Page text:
SQUEE-worthy: This book was such a FUN read! Not only is Dusty a hilarious narrator, but Arnett has really done a top-notch job with the fantasy aspect of this. From the intricate classification of magical beings to the classes at Arkwell Academy, it was like returning to Hogwarts--albeit a crazier, more diverse version of Hogwarts. I also thought the mystery component was well executed; I hate books with "mysteries" that are completely predictable, so the fact that The Nightmare Affair kept me guessing until the very end is commendable. Speaking of the end, I'm going to try hard not to be spoiler-y, but I love that Arnett has taken an old legend that we're all familiar with and turned it on its head. I mean, with so many retellings out there, sometimes "twists" can seem unoriginal or overplayed. That's definitely not the case with Nightmare Affair, though. The twist was creative and original enough that I didn't see it coming--and that's always a good sign!

"Meh" Moments: For me, this was the kind of book that was good... but could've been GREAT. I love the world that Arnett has created, along with its corresponding magical system, and I really like Dusty as a narrator, but the biggest drawback for me was the lack of depth in the secondary characters. They just fall a little flat and feel one-dimensional to me. I understand the need to place more focus on the action--it certainly helps put things at a faster pace--but there's also something to be said about thoroughly fleshed-out characters that feel real, that are complex, that linger in a reader's consciousness long after you turn the last page. And while Dusty as a heroine does achieve that to some extent, I can't help but wonder how much more epic the story could've been if more was revealed about Selene, Katarina, or even Eli. For instance, the Harry Potter series wasn't just about the magic and the adventure; it was also about Harry, Ron, and Hermione and the colorful cast of characters that they encounter along the way.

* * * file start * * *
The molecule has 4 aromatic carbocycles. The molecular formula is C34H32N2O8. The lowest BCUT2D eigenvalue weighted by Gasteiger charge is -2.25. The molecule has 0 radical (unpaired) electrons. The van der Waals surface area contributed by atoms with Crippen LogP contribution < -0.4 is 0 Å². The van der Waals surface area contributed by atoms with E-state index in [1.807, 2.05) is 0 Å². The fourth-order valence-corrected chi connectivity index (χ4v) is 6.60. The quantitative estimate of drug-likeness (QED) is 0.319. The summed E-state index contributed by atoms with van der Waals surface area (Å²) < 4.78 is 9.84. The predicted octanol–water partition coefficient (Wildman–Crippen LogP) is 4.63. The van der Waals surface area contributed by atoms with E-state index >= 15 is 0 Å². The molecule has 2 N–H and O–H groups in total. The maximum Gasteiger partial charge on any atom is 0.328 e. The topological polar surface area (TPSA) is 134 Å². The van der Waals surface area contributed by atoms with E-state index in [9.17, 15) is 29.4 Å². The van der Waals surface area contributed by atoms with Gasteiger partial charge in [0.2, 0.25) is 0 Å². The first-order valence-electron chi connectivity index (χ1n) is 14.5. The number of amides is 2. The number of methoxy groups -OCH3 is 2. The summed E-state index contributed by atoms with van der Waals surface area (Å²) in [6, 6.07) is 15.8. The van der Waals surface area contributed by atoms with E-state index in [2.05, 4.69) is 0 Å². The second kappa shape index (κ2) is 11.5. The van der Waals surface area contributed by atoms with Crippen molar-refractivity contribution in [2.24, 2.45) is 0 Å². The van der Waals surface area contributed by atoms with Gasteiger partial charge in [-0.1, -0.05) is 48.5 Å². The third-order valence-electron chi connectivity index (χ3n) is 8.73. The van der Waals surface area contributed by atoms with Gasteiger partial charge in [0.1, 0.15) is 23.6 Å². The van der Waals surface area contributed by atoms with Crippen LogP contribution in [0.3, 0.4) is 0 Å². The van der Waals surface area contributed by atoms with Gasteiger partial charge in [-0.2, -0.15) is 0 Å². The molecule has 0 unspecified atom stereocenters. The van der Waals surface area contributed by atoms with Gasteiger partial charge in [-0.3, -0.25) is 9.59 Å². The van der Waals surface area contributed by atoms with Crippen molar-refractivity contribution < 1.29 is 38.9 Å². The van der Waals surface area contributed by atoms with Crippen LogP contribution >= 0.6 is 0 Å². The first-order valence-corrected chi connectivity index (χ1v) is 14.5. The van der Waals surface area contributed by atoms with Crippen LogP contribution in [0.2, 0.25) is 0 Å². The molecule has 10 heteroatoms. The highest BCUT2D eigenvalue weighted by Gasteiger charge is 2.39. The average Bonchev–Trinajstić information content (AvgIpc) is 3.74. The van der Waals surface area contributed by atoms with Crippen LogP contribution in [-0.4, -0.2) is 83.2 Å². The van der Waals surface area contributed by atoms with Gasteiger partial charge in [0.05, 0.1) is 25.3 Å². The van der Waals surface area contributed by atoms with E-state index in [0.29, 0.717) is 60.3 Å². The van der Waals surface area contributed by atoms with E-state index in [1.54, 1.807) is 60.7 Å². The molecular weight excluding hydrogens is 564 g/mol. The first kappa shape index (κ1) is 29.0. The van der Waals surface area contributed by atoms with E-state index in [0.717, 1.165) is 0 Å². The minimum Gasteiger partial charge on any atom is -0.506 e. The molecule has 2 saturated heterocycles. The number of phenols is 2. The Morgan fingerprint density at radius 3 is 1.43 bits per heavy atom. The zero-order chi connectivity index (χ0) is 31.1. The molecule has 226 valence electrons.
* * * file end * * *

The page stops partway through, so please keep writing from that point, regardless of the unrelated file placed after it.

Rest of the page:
For fans of: Sherlock Holmes, Harry Potter, magical boarding school stories, and fairy tale retellings.

Buy or Borrow? A tentative buy. While it's a good, fun read, it might be worth skimming the first few pages of it first, just to see if you like it.

Tuesday, March 19, 2013

Top Ten Tuesday #4



Top Ten Tuesday is a weekly meme created by the folks over at The Broke and the Bookish. The idea is to put up a top ten list and share it with other bloggers. This week's topic is:


Top Ten Books I HAD To Buy. . .

But Are Still Sitting On My Shelf Unread

I swear I feel like every Top Ten Tuesday topic is meant for me. I just went on a massive book spending spree this past month, so I don't even know how I'm going to narrow this down to just ten but here goes...


Across the Universe by Beth Revis 

I bought this AND A Million Suns (the 2nd book in the series) because I thought they'd be the perfect gateway YA sci-fi books for me. Plus, my goodness, just look at that gorgeous cover. Go on. Lust after it. I know I did. 

Ender's Game by Orson Scott Card